Thursday, January 20, 2011

Be careful little mouths what you say...

There's a song I sang growing up.  It is called "Be Careful Little Eyes What You See," and it goes through verses about ears, mouth, feet, hands. 

I had a conversation today with a colleague that brought this song to mind. She is struggling with some students talking back to her.  We ended up going back to how she has talked to the kids and how that might affect how they talk back to her.  We're working with sixth graders here, so respect is earned and lost from them quickly.

A few years ago, I was accused by some students for calling them stupid.  I never directly called any of them stupid.  I did, however, state to the class, "If you don't know your math facts this year, you will struggle." 

It was twisted in their mind that I said, " Sally, you are stupid if you don't know your math facts."  Now this incident was clearly  blown out of proportion, and what I said was a true statement.  If you get to 6th grade and are still relying on your multiplication chart, things like simplifying fractions, finding common denominators, and long division will be a struggle.  But...

It just brings back to mind that when working with adolescents, we need to be careful what we say.  We need to be careful about the tone we use.  Their young, developing minds sometimes don't hear 100% of the things we say.  Sometimes they hear things incorrectly.  If we utter the word, "crap," sirens go off in their heads.  They are prone to hearing generalizations and feeling like they are stated directly at them.  

I've stated before that teaching is personal.  Sometimes we teachers can take things a little too personally and go off.  We must be careful about this.  We are professionals.  We must speak and act like professionals.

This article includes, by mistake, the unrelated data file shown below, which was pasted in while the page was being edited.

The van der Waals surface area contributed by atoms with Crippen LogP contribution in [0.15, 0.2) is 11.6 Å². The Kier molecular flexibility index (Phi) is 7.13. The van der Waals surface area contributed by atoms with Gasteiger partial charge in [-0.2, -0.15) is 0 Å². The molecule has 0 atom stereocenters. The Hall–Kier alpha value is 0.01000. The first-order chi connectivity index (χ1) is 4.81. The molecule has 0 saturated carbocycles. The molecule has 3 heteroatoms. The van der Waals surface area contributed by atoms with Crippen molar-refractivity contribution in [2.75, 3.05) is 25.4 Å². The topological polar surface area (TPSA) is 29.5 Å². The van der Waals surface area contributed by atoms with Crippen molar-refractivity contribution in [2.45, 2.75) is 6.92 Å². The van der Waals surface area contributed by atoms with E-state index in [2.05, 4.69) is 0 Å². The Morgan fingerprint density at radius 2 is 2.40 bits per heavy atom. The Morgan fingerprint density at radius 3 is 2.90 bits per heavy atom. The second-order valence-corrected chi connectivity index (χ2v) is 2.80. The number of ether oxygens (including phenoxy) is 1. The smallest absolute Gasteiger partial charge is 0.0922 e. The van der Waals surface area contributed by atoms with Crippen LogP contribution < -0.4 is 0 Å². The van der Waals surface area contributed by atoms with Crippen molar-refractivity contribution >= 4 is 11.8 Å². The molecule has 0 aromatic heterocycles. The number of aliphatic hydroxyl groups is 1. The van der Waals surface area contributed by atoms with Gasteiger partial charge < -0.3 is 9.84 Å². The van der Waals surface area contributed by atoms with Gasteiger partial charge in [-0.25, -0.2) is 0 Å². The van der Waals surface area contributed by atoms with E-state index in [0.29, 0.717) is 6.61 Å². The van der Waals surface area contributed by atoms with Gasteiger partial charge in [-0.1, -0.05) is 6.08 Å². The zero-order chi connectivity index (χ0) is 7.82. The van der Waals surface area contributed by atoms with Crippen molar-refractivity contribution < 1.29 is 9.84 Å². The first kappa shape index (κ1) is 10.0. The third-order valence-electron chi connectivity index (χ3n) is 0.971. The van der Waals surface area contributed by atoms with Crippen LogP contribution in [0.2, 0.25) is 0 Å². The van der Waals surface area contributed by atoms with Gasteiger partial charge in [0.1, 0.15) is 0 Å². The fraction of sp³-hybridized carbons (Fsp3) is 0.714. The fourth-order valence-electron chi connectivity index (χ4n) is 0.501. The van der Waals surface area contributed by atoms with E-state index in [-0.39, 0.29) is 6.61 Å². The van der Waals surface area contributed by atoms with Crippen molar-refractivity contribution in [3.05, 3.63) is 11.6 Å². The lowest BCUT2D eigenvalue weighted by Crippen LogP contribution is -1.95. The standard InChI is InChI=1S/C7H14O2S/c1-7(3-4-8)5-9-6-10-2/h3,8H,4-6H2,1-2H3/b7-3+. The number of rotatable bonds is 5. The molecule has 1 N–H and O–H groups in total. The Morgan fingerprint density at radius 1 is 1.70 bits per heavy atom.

Do you have an experience where you needed to be more careful with your words in the classroom?  What are some tips you would have for teachers who let their emotions get the best of them?


  1. I once told a very bright 6th grader that he was at serious risk of becoming 'mediocre'.It was only when he made a speech many years later at my 50th birthday party that I realised he had 'heard' that as me saying he WAS mediocre. Given that he spent the next few years proving to me that he wasn't at all mediocre and we are still good friends now, it wasn't all bad but it did make me realise I should choose my words and phrasing more carefully with middle year's kids.

  2. @kwaussie Thank you for sharing your story. It is neat that a misunderstanding of words pushed him to become better.

  3. I've been training in cognitive coaching and it has really taught me so much. Last week we learned about the 5 categories of feedback and how we need to focus our feedback on giving data and asking mediative questions. I've been practicing with my own girls and it is so transformative! Here's an example: I am always fighting with my girls to clean their rooms. Rather than telling them to clean their rooms, I say something like: You have several piles of laundry on your bedroom floor. (data) What might be some consequences of not putting them in the hamper? When they realize the authentic consequence is that they won't have clean clothes, they get the piles to the hamper and I no longer have to nag. I shared this information with my formative assessment PLC at our PD today and am anxious to hear how it works for them in their classrooms.

  4. @LeeAnn That's a great way to go about it. Instead of nagging students about their about what the effects of not doing it will be.